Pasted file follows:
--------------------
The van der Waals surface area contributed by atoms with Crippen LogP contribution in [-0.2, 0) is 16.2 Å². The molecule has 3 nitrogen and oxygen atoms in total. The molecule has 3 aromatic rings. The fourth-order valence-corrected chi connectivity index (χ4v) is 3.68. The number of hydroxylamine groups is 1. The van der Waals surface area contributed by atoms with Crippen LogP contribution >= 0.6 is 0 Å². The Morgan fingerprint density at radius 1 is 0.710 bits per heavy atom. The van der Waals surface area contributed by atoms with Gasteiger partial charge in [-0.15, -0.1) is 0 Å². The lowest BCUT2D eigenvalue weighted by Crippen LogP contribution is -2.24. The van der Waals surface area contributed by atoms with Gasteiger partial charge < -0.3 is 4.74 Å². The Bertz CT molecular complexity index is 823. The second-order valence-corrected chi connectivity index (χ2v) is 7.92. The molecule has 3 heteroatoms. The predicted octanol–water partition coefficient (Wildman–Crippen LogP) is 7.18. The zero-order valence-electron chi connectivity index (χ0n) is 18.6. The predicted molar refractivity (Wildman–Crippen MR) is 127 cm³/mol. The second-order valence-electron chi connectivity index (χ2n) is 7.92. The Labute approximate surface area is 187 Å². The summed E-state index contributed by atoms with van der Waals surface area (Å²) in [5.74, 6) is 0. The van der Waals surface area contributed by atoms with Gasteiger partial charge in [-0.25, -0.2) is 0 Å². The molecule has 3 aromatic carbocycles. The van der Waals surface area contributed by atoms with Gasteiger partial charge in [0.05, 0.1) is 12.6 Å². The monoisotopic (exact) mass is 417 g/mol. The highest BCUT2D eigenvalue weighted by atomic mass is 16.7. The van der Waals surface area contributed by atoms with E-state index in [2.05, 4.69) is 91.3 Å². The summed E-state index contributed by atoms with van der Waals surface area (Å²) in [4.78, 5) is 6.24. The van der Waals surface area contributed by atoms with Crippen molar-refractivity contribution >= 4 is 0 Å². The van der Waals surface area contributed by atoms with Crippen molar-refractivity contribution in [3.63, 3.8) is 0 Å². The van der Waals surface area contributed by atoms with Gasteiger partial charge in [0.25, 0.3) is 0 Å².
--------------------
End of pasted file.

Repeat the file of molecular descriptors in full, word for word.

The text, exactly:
The van der Waals surface area contributed by atoms with Crippen LogP contribution in [-0.2, 0) is 16.2 Å². The molecule has 3 nitrogen and oxygen atoms in total. The molecule has 3 aromatic rings. The fourth-order valence-corrected chi connectivity index (χ4v) is 3.68. The number of hydroxylamine groups is 1. The van der Waals surface area contributed by atoms with Crippen LogP contribution >= 0.6 is 0 Å². The Morgan fingerprint density at radius 1 is 0.710 bits per heavy atom. The van der Waals surface area contributed by atoms with Gasteiger partial charge in [-0.15, -0.1) is 0 Å². The lowest BCUT2D eigenvalue weighted by Crippen LogP contribution is -2.24. The van der Waals surface area contributed by atoms with Gasteiger partial charge < -0.3 is 4.74 Å². The Bertz CT molecular complexity index is 823. The second-order valence-corrected chi connectivity index (χ2v) is 7.92. The molecule has 3 heteroatoms. The predicted octanol–water partition coefficient (Wildman–Crippen LogP) is 7.18. The zero-order valence-electron chi connectivity index (χ0n) is 18.6. The predicted molar refractivity (Wildman–Crippen MR) is 127 cm³/mol. The second-order valence-electron chi connectivity index (χ2n) is 7.92. The Labute approximate surface area is 187 Å². The summed E-state index contributed by atoms with van der Waals surface area (Å²) in [5.74, 6) is 0. The van der Waals surface area contributed by atoms with Gasteiger partial charge in [-0.25, -0.2) is 0 Å². The molecule has 3 aromatic carbocycles. The van der Waals surface area contributed by atoms with Gasteiger partial charge in [0.05, 0.1) is 12.6 Å². The monoisotopic (exact) mass is 417 g/mol. The highest BCUT2D eigenvalue weighted by atomic mass is 16.7. The van der Waals surface area contributed by atoms with E-state index in [2.05, 4.69) is 91.3 Å². The summed E-state index contributed by atoms with van der Waals surface area (Å²) in [4.78, 5) is 6.24. The van der Waals surface area contributed by atoms with Crippen molar-refractivity contribution >= 4 is 0 Å². The van der Waals surface area contributed by atoms with Crippen molar-refractivity contribution in [3.63, 3.8) is 0 Å². The van der Waals surface area contributed by atoms with Gasteiger partial charge in [0.25, 0.3) is 0 Å².